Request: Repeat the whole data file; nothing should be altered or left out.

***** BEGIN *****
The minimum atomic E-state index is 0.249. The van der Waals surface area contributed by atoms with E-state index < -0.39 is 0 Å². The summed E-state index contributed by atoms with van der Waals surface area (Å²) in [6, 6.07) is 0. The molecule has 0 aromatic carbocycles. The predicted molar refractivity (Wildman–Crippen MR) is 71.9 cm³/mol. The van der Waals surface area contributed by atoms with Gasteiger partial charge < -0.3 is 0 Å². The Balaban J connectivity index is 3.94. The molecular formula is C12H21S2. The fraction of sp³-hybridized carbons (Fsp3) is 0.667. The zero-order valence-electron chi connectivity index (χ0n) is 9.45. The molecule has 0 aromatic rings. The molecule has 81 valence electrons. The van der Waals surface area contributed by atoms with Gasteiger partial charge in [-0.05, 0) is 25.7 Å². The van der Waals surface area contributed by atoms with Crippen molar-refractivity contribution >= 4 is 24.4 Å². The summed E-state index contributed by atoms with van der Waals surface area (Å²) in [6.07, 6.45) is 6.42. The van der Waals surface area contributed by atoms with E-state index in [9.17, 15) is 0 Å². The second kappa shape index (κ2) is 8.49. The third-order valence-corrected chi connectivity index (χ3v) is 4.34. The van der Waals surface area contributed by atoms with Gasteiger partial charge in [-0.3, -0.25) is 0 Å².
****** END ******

The minimum atomic E-state index is 0.249. The van der Waals surface area contributed by atoms with E-state index < -0.39 is 0 Å². The summed E-state index contributed by atoms with van der Waals surface area (Å²) in [6, 6.07) is 0. The molecule has 0 aromatic carbocycles. The predicted molar refractivity (Wildman–Crippen MR) is 71.9 cm³/mol. The van der Waals surface area contributed by atoms with Gasteiger partial charge < -0.3 is 0 Å². The Balaban J connectivity index is 3.94. The molecular formula is C12H21S2. The fraction of sp³-hybridized carbons (Fsp3) is 0.667. The zero-order valence-electron chi connectivity index (χ0n) is 9.45. The molecule has 0 aromatic rings. The molecule has 81 valence electrons. The van der Waals surface area contributed by atoms with Gasteiger partial charge in [-0.05, 0) is 25.7 Å². The van der Waals surface area contributed by atoms with Crippen molar-refractivity contribution >= 4 is 24.4 Å². The summed E-state index contributed by atoms with van der Waals surface area (Å²) in [6.07, 6.45) is 6.42. The van der Waals surface area contributed by atoms with E-state index in [9.17, 15) is 0 Å². The second kappa shape index (κ2) is 8.49. The third-order valence-corrected chi connectivity index (χ3v) is 4.34. The van der Waals surface area contributed by atoms with Gasteiger partial charge in [-0.3, -0.25) is 0 Å².